If you are going to Capitol, let me know. I will pass along all the tricks I have learned (who to call, how / when to buy books, how to schedule classes).
     
  5. BlueMason

    BlueMason Audaces fortuna juvat

    Indeed - CCIE is a hard track and there are only a handful of CCIE's on the globe - there are even less that possess two CCIE Certs - when you look at 3 CCIE Certs you are in the double digits globally...

    CCIE's make very good money and, generally, are pretty knowledgable (though I know of a couple who aren't worth their Cert's weight ....).

    While MS degrees are pretty common in this day and age where people are pursuing 2nd and 3rd Masters degrees, they are valuable.

    Net+, A+ and MCSE are mere pebbles on a rocky path to the CCIE. If you want a taste of some of the CCNA/CCNP tests, head over to http://www.techexams.net - it is an excellent resource for many Certs.

    I guess it comes down to what you would rather do - and which Masters degree you plan on pursuing...
     
  6. lspahn

    lspahn New Member

    I agree with Blue, I think the Cisco test for me were the hardest by far. The lab portions insures that you have some level of knowledge.

    Blue, i work with a consultant occasionally that is a double CCIE, Router/Switch and Voice, and he is preping for his third, security. When questioned how he does it, he has a simple answer. He loves it. It is a hobby outside of work, and if it wasnt there is no way possible to absorb the nesecarry information to test they way he has. He passed BOTH on the first attemp. Very sharp...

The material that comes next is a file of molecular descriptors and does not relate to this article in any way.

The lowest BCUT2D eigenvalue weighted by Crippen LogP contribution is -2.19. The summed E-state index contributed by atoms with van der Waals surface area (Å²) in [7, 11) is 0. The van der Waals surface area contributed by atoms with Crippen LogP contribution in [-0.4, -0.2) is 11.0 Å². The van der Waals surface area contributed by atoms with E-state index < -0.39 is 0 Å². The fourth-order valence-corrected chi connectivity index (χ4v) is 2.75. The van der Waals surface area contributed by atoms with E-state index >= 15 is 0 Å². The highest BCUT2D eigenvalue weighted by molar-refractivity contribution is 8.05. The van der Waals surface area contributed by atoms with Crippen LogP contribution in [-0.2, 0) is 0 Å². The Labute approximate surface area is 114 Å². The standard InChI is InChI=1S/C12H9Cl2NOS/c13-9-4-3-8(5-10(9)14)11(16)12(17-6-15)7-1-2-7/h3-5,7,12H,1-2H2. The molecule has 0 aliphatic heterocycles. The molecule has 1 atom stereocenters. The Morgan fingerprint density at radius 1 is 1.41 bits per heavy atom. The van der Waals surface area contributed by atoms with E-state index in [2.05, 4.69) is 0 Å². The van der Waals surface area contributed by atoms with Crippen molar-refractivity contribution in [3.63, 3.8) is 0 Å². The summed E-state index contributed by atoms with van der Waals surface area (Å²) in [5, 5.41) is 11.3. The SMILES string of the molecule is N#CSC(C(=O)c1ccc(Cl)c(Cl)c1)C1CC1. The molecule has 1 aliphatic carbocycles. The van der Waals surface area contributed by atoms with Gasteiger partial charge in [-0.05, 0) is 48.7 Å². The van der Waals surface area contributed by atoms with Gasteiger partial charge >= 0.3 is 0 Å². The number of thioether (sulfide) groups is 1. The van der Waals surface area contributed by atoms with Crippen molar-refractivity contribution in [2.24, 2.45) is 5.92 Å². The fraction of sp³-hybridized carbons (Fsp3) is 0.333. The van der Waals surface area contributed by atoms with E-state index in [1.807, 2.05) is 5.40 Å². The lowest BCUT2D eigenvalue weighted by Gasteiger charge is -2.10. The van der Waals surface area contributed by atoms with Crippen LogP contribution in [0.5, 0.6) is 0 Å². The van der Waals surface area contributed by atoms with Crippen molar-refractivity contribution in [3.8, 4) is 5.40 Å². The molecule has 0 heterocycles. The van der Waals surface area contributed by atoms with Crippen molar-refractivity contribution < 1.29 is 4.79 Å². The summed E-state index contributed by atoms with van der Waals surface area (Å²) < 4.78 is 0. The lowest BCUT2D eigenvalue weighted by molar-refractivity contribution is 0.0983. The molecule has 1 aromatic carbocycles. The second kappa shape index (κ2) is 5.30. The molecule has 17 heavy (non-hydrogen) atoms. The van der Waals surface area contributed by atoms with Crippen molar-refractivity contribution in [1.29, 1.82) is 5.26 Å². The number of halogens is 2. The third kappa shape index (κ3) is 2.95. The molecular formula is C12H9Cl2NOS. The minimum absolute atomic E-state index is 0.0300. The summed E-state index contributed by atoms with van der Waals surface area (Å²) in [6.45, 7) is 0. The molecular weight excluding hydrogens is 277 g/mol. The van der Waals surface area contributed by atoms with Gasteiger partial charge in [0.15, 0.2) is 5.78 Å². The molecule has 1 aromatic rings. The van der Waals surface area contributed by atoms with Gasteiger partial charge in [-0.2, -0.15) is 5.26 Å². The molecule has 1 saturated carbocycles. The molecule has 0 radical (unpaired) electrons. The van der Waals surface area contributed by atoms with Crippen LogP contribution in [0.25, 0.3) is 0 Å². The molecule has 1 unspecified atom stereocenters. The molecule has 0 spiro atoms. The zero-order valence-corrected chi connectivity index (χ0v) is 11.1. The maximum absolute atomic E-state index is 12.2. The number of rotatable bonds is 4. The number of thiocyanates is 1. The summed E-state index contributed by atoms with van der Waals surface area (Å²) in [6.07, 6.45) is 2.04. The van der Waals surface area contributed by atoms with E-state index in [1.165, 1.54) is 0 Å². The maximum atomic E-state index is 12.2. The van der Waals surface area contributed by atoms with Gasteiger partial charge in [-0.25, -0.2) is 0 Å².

Scubs,

    Capitol is it for me. I am portfolioing out of 2 classes at COSC so I am going to go ahead and start over there. They told me i can take 2 classes while finishing up. I would love know anything and everything possible about capitol. I REALLY appreciate the offer!!!
     
  7. scubasteveiu

    scubasteveiu New Member

    To give you an idea of the books used at Capitol, take a look at this link
    http://direct.mbsbooks.com/capitol.htm

    Check all the "NS" classes and then submit your query. Please note, some of these texts might change.

    I have also attached the syllabus for NS 680 - Perimeter Protection.

    FYI - my first lab took maybe 18 hours to complete. The second deals with Snort.

    Also, depending on the time frame, if you are going to do 3 classes a semester, do two eight week classes and one 16 week class.

    … more to come.
     

    Attached Files:

  8. lspahn

    lspahn New Member

    Thanks! I have several of these books already, the Hacking Exposed 5th Edition and the Maximum Wireless. Most of these books are useful and signifigantly less than standard textbooks.

    It looks very solid, thanks for the heads up!!!!!
     
  9. AirborneRanger78

    AirborneRanger78 New Member

    The Master's and the CCNA (one exam).
     
  10. BlueMason

    BlueMason Audaces fortuna juvat

    lspahn:

    I had a link to a chap who has a BA in Journalism and, has 3 CCIE Certs and is working on his fourth - same as your colleage, he loves the stuff...

    In order to absorb the wealth of information required for CCIE you have to have a love for it... even sheer labour and will power will break you down if you don't live it :)

    I can't wait to get my BS done at FHSU so I can head over to CC and work on the Masters ... I suspect it'll another 1.5 to 2 years before I can ( just added a 2nd major to my BS ) .. but hey, I'm only young *g*
     
  11. lspahn